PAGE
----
Friday, November 16, 2012

Ranting again

I will never understand why movies are measured on an upward scale, with low-brow humor being at the bottom, and “Shakespeare” drama being at the top. As if “aiming” for anything other than Oscar-winning drama is somehow aiming lower.

Case in point, Dolph Lundgren posted this review for The Expendables 2 on his Facebook today:

"The Expendables 2 is far from a perfect film, but it at least has the benefit of knowing what it wants to be, aiming absolutely no higher than being a good old boy romp through various places with all sorts of nifty, mayhem wreaking toys. This Blu-ray looks and sound great and comes with some good supplements. Recommended."
- Jeffrey Kauffman, BLU-RAY.COM
Ok, that sounds like a good review, I suppose. It praises the movie, generally, and points out some good strengths. Fair enough. But why start with “…is far from a perfect film”? What the fuck is a perfect film? I can point out plot holes, bad acting and weaknesses in just about any film, so IMHO there is no such thing. And what about that little “aiming absolutely no higher than being a good old boy romp…” part? What a back-handed compliment. What a condescending pat on the head. As if to say “Yes, you’re a fun little movie, but you’re not real art.”

The problem is that film critics (both formally trained and couch commando types) measure films on a single scale. Invariably, this scale will measure acting ability and artistic relevance, but only in the context of genre. If a movie is a drama, the performances are given more weight. Conversely, in an action movie, the performances are automatically assumed to be lesser. Because if they were really acting, they’d be in a drama, right?

Oh, and of course, if the movie features some kind of melodramatic love-story it gets extra points. And bonus kudos if the male lead sheds tears. Because that is ACTING! That’s high art. That’s class and sophistication. Oh, those explosions and well-choreographed fight scenes and violent death scenes are just…fun. But they’re not real art.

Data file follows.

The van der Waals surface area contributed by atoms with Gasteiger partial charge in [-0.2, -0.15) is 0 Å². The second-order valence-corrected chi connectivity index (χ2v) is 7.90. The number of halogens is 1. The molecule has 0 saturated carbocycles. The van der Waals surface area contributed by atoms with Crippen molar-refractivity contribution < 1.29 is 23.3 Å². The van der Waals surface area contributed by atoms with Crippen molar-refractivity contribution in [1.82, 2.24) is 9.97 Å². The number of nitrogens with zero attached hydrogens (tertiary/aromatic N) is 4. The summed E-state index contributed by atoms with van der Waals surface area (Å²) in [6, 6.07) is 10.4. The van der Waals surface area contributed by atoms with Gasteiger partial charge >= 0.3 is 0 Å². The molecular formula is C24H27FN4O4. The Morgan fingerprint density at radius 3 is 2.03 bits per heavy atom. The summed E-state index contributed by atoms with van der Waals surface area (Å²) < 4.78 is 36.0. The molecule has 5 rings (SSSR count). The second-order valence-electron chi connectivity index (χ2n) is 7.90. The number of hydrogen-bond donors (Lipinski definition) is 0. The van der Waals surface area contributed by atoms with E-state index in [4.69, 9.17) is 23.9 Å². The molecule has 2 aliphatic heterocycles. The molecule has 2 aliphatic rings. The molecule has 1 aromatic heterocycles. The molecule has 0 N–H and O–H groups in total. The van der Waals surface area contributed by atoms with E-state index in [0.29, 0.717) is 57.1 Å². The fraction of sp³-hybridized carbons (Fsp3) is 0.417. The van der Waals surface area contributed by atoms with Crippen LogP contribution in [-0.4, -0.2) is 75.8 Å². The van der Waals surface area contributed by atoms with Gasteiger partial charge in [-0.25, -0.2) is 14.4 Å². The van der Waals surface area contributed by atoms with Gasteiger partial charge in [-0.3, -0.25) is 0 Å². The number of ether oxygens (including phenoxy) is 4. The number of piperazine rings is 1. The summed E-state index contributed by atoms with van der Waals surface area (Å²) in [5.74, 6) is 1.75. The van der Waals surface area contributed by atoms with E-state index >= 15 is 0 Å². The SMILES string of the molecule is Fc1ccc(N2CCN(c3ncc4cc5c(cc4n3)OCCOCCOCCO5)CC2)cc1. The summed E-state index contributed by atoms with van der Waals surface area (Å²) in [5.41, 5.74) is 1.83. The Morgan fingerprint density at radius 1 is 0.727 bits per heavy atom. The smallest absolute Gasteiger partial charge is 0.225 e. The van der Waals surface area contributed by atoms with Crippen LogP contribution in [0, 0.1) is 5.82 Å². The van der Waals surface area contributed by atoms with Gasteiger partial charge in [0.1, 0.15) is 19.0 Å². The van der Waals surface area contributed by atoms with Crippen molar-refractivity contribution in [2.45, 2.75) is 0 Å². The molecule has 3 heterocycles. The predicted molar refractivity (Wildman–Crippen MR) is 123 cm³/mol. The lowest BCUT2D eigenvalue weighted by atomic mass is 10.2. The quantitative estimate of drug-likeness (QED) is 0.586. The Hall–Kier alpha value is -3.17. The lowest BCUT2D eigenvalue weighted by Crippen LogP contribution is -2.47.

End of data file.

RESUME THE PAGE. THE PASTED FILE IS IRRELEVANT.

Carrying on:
Here’s an idea - why don’t we judge movies based on how well they represent their genre? For instance, if an action movie has a hero that is believable, fight scenes that are exciting and well-choreographed, and a narrative pace that keeps the audience on the edge of their seat, let’s just call that a good movie and be done. No need for qualifiers, no need to place it in the context of it being “only an action movie.” And the same standards can be adapted to other genres. Did that comedy make you laugh? Was the plot logical, the characters relatable? Yes? Oh, then it’s a good movie. Period.

Nothing grates my nerves more than to hear someone give me a laundry list of things they like about a movie, and then finish up with “But I wouldn’t call it a good movie.” Why not, you pretentious prick? Get over yourself. You’re probably not nearly as sophisticated or as smart as you think you are, asshole.

Yeah, I get a little irate about this kind of stuff. Sue me.


Paul R. McNamee said...

Not much different from the literary snobbing directed at sword-&-sorcery.

Tom Doolan said...

Very true!

Keith said...

I think we have this type of snobbery because a subset of people with inferiority complexes and fragile egos are either afraid or unable to create. Therefore, they cover up and make themselves feel important turning their noses in the air. Maybe they didn't receive enough attention as children or something, but the older I get the less their opinions matter to me.

Charles Gramlich said...

it's human nature to look down upon something or other. And for many, perhaps like Dolph, it gets to the point where even those who like the stuff feel they must apologize for it. It's one of the nice things about having a degree for me in that I can make fun of their tastes just as easily as they can mine. It's also one reason why I've often bashed so called literary fiction.

Ali Muslihan said...

Hi Tom, I agree with you. and keep posting Commonwealth Life Perusahaan Asuransi Jiwa Terbaik Indonesia
3D LED Smart TV